Written for, and originally posted on, the Mountains to Sound Greenway Trust’s blog. Re-posted by Seattle Transit Blog. Re-posted on the Seattle Parks and Recreation news portal “Parkways.”
Everyone knows The Mountains to Sound Greenway has some of the best hiking trails in this area. A rainy day hike to Granite Lakes a couple of weekends ago was no exception. With abundant hiking in the nearby Alpine Lakes Wilderness (the closest wilderness area to any major metropolitan area in the country!), it can be easy to overlook the wonderful trails in our neighborhood parks. Even the smallest urban trails can be places to get away from the hustle and bustle of daily life for reflection! Some of them, like the Mercer Slough Heritage Trail, can give us a peek into our history. Others, such as Seward Park’s interior trails, are wooded enough that we can immerse ourselves in nature, forgetting the city is nearby.
How can those who choose not to, or can’t afford to, own a car get to these urban oases? Walking and biking are excellent options depending on your physical ability level and your proximity to the park. As far as transit is concerned, at least in the City of Seattle (we were asked by SDOT –see The Process* below for more information), trails are very well served by transit.
In Seattle there are 47 trails within a ½ mile of transit, 40 within a ¼ mile, and 34 that are adjacent! For more information see table 1. For suggestions including hikes outside of Seattle accessible by bus see Seattle Metro Bus Hiking. Happy hiking! Continue reading
Written for, and originally posted on, the Mountains to Sound Greenway Trust’s blog: http://mtsgreenway.org/blog/cities-vision-statements-and-alice-in-wonderland
This blog post is #4 in a series entitled Cities Matter and City Matters.
A nugget of wisdom from Alice in Wonderland:
“Would you tell me, please, which way I ought to go from here?”
“That depends a good deal on where you want to get to,” said the Cat.
“I don’t much care where–” said Alice.
“Then it doesn’t matter which way you go,” said the Cat.
Luckily for people in the Greenway, cities know which way they want to go. Cities often have vision statements thatexplain how they want to see their city change, or not change, in the coming years. These statements are non-binding, and their importance as a guide can vary. Nevertheless, a vision statement can say a great deal about what a city, and its people, aspires to.* Continue reading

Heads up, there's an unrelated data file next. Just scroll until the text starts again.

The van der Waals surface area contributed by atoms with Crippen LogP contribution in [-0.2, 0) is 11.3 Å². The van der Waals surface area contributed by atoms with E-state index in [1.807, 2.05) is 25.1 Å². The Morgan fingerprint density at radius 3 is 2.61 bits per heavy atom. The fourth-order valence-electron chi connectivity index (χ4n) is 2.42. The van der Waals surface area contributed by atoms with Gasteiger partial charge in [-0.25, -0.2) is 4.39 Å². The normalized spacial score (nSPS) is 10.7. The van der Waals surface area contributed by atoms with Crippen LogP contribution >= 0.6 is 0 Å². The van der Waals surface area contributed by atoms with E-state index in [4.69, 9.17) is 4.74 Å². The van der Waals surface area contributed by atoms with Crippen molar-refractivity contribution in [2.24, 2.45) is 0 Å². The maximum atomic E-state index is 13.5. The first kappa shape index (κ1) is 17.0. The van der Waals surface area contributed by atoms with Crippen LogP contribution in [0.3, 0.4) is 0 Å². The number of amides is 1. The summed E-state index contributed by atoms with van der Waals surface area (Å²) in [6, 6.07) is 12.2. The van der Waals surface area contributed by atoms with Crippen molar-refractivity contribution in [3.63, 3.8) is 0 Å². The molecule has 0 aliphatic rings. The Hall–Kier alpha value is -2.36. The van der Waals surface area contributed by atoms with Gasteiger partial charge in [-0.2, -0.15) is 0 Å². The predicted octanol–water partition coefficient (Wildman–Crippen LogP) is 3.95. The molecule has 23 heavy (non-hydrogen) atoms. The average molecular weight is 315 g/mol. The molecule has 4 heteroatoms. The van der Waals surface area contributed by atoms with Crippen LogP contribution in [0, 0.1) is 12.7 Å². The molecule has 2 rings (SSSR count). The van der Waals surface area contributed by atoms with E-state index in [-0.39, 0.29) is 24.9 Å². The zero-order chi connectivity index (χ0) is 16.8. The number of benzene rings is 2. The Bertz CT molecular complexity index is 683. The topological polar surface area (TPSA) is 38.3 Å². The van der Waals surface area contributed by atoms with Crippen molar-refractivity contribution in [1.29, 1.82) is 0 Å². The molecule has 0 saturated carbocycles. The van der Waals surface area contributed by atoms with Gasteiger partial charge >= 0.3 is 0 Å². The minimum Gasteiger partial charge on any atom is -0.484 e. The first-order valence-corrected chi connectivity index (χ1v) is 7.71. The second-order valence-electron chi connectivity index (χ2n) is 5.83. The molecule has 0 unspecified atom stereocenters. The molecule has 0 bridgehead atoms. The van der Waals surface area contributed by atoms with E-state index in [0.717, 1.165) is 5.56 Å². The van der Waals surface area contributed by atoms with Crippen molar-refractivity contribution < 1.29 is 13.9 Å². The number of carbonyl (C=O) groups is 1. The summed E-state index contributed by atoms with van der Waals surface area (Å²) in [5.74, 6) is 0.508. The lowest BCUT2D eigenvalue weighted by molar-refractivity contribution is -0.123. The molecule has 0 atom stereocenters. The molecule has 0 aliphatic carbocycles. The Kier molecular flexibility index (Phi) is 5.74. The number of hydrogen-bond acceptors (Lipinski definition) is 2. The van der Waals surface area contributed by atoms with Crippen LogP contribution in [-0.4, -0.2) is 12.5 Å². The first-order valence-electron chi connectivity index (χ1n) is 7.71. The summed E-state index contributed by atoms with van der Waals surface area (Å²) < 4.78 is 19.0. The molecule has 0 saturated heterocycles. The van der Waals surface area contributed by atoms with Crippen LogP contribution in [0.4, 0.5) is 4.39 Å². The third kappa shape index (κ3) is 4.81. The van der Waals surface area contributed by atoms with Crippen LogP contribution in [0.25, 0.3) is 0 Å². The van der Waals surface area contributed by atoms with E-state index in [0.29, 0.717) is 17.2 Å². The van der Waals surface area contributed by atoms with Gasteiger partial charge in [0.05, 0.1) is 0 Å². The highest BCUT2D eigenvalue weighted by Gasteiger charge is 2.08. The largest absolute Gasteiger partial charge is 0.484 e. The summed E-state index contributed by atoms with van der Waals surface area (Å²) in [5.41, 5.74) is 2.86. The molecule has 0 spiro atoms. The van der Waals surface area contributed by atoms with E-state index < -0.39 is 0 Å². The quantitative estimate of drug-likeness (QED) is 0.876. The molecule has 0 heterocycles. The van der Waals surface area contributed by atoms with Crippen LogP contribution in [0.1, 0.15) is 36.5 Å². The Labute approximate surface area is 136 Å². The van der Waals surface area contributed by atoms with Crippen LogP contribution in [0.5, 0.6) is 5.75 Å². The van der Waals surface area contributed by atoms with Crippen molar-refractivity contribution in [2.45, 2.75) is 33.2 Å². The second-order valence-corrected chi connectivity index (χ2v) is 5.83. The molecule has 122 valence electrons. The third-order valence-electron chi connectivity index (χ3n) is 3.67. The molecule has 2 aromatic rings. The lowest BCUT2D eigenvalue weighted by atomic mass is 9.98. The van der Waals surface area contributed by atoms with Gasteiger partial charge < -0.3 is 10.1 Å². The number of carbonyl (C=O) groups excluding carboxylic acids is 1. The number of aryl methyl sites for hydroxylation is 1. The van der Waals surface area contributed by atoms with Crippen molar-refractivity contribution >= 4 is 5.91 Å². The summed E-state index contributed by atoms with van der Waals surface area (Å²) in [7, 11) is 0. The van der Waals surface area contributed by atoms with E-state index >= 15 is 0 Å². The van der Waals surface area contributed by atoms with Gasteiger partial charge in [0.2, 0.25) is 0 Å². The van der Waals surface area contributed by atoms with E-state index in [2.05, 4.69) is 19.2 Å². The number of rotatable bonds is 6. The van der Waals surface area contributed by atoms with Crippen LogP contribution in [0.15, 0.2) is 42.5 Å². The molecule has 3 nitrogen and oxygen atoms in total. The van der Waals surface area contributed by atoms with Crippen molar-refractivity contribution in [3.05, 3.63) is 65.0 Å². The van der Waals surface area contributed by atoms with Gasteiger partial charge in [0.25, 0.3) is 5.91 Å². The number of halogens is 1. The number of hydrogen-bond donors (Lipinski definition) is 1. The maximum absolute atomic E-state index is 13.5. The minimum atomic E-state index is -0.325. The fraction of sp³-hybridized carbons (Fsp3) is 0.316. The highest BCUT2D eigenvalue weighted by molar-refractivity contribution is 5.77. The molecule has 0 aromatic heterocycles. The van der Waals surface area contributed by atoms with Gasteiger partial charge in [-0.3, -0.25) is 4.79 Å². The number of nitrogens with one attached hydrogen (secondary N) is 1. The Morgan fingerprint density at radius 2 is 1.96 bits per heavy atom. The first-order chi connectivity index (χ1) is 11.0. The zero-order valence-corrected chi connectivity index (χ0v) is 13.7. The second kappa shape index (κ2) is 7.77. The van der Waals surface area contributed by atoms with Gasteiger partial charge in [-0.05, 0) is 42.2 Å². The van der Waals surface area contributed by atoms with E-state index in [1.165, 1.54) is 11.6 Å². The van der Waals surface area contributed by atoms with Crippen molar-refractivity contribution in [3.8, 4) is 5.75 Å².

Written for, and originally posted on the Mountains to Sound Greenway Trust’s blog: http://mtsgreenway.org/blog/you-did-it. Re-posted by Seattle Bike Blog.
Photo Courtesy of the Downtown Ellensburg Association
Did that headline come as a surprise to you? The findings certainly surprised me.
Seattle consistently earns accolades nationally for walking and biking such asWalkscore’s 6th most walkable large city, Walkscore’s 7thmost bikable, and Bicycle Magazine’s 10th. However, at least in terms of U.S. Census commuting to work statistics, Ellensburg beats walking pants and cycling shorts off Seattle:
- The top three communities for walking to work are Ellensburg (17%), Roslyn (12%), and Cle Elum (11%). Way to go Kittitas!
- The top three cities for biking to work are Ellensburg (7%), Seattle (3%), and Redmond (1%).
This only tells part of the story however, as commuting to work only makes up a small part of our daily travel. People who walk and bike to do errands, go the park, visit neighbors, etc are not counted in these commuting statistics. Continue reading
Written for, and originally posted on, the Mountains to Sound Greenway Trust’s blog: http://mtsgreenway.org/blog/celebrating-urban-forestry-in-the-greenway
This blog post is #3 in a series entitled Cities Matter and City Matters.
What comes to mind when you think about a forest? I am willing to wager most people think of awild forest somewhere like the Alpine Lakes Wilderness. Did you know that foresters consider urban forests to also be important? In fact the United States Forest Service has an entire urban forestry program.
Where is an urban forest? Urban forests are composed of all the trees in a city. Foresters measure this urban forest by using remote sensing techniques (think of a satellite built by the Lorax) to determine the area that is covered by the leaves or needles of a tree, or the tree canopy cover. For instance, Seattle had about a 23% canopy cover in 2007.